"If genuinely open protocols often end up like this"
What are you talking about? There's all kinds of results from protocol design. You chose one of the worst ones. I was a PSYC fan over that if I had to choose an IRC replacement or open chat standard. A test for new ones might be trying to run it through LANGSEC's Nail, Cap n Proto or ZeroMQ to see if they handle it easily. Anyway, it's easier to do compatible implementations if you have source and can't be sued/imprisoned for imitating it.
it's wild to me how quickly "we should find a market-external pressure source for forcing interoperability given the profit motive seemingly guarantees lack of federation because it relies on competition as its motive force" becomes "we must frogmarch innovators to the death pits"
Any emails they send to Gmail automatically go into the spam folder.
Why? I reckon it is because there is no SPF configured, no DKIM configured, etc.
We could try to get that small web hosting company to configure all that.
Instead, the plan is to move to G Suite for Nonprofits.
Even if we assume they are American companies, and we can sue them if they violate the rule; how on EARTH would we define an IM protocol broadly enough to avoid an easy avoidance of the law, but narrowly enough to not basically block all proprietary protocols?
If a company doesn't publish the protocol in use within, let's say 3 months of a valid request by a third-party then they'd be liable to a fine, perhaps something like $1 per day per registered user, plus costs of government and registered third parties in pursuing the interoperability request.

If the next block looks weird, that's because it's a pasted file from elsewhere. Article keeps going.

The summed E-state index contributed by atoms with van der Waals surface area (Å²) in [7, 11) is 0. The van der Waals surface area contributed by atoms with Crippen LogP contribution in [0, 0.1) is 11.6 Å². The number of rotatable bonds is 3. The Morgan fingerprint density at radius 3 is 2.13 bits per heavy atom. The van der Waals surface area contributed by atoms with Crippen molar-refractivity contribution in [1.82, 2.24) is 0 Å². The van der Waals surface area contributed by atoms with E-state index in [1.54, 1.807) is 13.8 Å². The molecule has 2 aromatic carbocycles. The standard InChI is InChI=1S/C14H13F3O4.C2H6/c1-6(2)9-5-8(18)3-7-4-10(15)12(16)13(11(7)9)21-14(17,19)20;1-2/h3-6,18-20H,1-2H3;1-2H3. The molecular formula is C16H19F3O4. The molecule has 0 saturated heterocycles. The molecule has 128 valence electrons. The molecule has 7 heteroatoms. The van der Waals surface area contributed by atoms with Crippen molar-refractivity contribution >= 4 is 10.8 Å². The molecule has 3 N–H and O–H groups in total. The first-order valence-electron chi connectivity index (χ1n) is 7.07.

Small companies might escape, but if Facebook tried it they can't really run away. You'd need to be able to issue notices to ISPs to block those convicted of breaking the law, such orders are already part of UK law (against torrent discovery websites for example). Again you'd get some leakage but big providers like Microsoft couldn't feasibly expect enough customers to move to VPNs to bypass such a block.
IM client definition could be hard but in practice you'd have clauses requiring a judge to decide if the traffic exchange amounted to an IM communication. I see no problem with having a broad definition, if the definition were narrow then it would just get worked around. The definition would probably include email as a subset.
Were there other person-to-person communications protocols you are concerned would fall in the scope that definitely shouldn't be open?